Midmorning on a recent Tuesday in Washington and life is a-bustling at Union Station, the railroad terminal just a few blocks from the U.S. Capitol. People come and go, sidestepping the Jersey barriers at the entrance, making for the platform gates, some talking on cellphones, others to each other, still others moving in purposeful silence.
Not a soul seems to be paying attention to the security signs or videos.
In the shadows, pushed against the wall with some other placards, are a couple of security warning signs, including an "If You See Something, Say Something" poster. Overhead on a flat screen, a series of security videos loop and loop — highlighting safety features put into place since Sept. 11, 2001, when anti-American pilots crashed two planes into the World Trade Center towers in New York, one plane into the Pentagon in Washington and one plane, headed for the Capitol, into a field in Pennsylvania.
One of the security videos — titled, "Why Should I Feel Safe Riding Amtrak Trains?" — speaks of beefed-up security measures, often unseen, in terminals. It highlights the more than 50 bomb-sniffing dogs trained to protect the 500 Amtrak stations in 46 states. The dogs, one on-camera K-9 trainer says, are "the best technology we have out there."
On this morning, there are no dogs in sight in the station. People are departing like it's 1999.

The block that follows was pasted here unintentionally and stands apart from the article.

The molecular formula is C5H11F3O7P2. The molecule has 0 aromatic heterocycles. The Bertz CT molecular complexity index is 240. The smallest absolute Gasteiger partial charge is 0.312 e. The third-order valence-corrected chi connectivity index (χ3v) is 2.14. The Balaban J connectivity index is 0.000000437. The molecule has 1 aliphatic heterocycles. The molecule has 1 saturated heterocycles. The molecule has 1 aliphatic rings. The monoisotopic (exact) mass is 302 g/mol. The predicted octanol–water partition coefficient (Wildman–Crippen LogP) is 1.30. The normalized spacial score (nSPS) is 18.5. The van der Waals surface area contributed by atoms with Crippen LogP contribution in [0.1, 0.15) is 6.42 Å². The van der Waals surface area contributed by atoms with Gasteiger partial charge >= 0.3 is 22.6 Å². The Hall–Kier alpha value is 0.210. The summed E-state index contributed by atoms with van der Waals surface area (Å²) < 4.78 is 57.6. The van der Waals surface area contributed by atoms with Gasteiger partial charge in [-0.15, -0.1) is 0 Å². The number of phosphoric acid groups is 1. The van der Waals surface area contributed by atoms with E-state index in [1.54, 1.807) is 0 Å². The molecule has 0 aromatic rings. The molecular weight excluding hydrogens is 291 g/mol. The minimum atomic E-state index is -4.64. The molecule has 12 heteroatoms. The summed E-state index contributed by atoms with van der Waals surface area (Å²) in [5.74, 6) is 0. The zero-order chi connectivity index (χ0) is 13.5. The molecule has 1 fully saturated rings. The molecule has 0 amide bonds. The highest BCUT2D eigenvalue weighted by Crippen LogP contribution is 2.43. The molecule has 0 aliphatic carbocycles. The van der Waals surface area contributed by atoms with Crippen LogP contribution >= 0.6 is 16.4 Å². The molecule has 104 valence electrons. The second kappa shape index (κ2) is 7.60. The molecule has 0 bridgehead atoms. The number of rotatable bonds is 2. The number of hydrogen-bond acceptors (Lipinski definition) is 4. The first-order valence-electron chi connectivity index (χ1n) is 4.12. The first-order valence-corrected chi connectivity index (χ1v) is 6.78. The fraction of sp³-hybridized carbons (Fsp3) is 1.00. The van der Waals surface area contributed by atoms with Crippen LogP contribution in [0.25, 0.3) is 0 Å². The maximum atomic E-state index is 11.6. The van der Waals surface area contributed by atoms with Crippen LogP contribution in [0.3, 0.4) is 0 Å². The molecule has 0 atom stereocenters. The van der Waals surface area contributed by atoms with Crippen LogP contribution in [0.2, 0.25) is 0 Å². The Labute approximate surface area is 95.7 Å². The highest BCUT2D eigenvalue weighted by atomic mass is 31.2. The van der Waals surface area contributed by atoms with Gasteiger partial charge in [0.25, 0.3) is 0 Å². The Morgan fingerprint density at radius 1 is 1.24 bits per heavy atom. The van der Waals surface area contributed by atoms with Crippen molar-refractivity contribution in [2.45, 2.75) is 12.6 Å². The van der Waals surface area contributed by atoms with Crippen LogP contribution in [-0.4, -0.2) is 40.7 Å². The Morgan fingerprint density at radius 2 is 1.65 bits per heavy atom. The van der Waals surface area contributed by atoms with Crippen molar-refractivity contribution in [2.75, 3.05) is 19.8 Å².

And why not? There have been no more significant terrorist attacks on U.S. soil since that crystal blue Tuesday morning 10 years ago.
But it is clear from the scene at Union Station that we live in a not-so-brave new world of increased surveillance systems, protective barriers and identity checkpoints.
Of course, it goes far beyond train stations: Security checkpoints at airports have become serious business. A vast amount of closed-circuit TV cameras — monitoring highways, streets and alleys, and the exteriors and interiors of buildings and homes — track our mundane comings and goings. Overhead signs on the expressways warn us to report suspicious behavior. Colleges offer courses in disaster management, and private security firms have blossomed.
Most of these security measures are brought to us by the Department of Homeland Security. Since 2001, DHS has issued $35 billion in preparedness grants.
But despite all of the heightened threat awareness, do the dogs, the cameras, the increased profile of security guards really have any effect on us anymore, or are they just background noise now, like more ads on TV?
Do we really have a greater sense of security? Whether we are more safe or not, do we feel more safe? Or less? What, if anything, has really changed in the past 10 years?
A More Precarious Planet?
Ask some Americans what has essentially changed since Sept. 11, and you get some bleak answers.
Charles S. Faddis is a former CIA operations officer who now runs Orion Strategic Services, a private Maryland-based anti-terrorism company. He says everyday life in the U.S. has changed very little. "It would be inconvenient and unpopular to implement the necessary security," Faddis says.